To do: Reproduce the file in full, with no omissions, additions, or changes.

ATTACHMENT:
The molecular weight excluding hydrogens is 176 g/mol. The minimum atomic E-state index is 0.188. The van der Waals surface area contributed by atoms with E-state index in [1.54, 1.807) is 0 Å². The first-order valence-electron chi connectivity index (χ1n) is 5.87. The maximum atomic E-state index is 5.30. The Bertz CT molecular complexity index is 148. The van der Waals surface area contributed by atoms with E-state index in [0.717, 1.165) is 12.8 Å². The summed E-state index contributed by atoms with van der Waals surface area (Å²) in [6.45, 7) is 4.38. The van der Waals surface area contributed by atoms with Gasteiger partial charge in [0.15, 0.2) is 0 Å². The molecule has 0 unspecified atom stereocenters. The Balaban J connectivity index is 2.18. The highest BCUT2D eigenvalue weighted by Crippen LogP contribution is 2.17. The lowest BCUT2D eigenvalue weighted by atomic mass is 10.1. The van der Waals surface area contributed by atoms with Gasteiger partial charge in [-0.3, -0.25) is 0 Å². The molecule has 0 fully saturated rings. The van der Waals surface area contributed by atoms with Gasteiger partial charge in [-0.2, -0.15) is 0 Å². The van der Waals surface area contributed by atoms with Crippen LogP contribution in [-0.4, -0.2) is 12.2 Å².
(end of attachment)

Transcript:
The molecular weight excluding hydrogens is 176 g/mol. The minimum atomic E-state index is 0.188. The van der Waals surface area contributed by atoms with E-state index in [1.54, 1.807) is 0 Å². The first-order valence-electron chi connectivity index (χ1n) is 5.87. The maximum atomic E-state index is 5.30. The Bertz CT molecular complexity index is 148. The van der Waals surface area contributed by atoms with E-state index in [0.717, 1.165) is 12.8 Å². The summed E-state index contributed by atoms with van der Waals surface area (Å²) in [6.45, 7) is 4.38. The van der Waals surface area contributed by atoms with Gasteiger partial charge in [0.15, 0.2) is 0 Å². The molecule has 0 unspecified atom stereocenters. The Balaban J connectivity index is 2.18. The highest BCUT2D eigenvalue weighted by Crippen LogP contribution is 2.17. The lowest BCUT2D eigenvalue weighted by atomic mass is 10.1. The van der Waals surface area contributed by atoms with Gasteiger partial charge in [-0.3, -0.25) is 0 Å². The molecule has 0 fully saturated rings. The van der Waals surface area contributed by atoms with Gasteiger partial charge in [-0.2, -0.15) is 0 Å². The van der Waals surface area contributed by atoms with Crippen LogP contribution in [-0.4, -0.2) is 12.2 Å².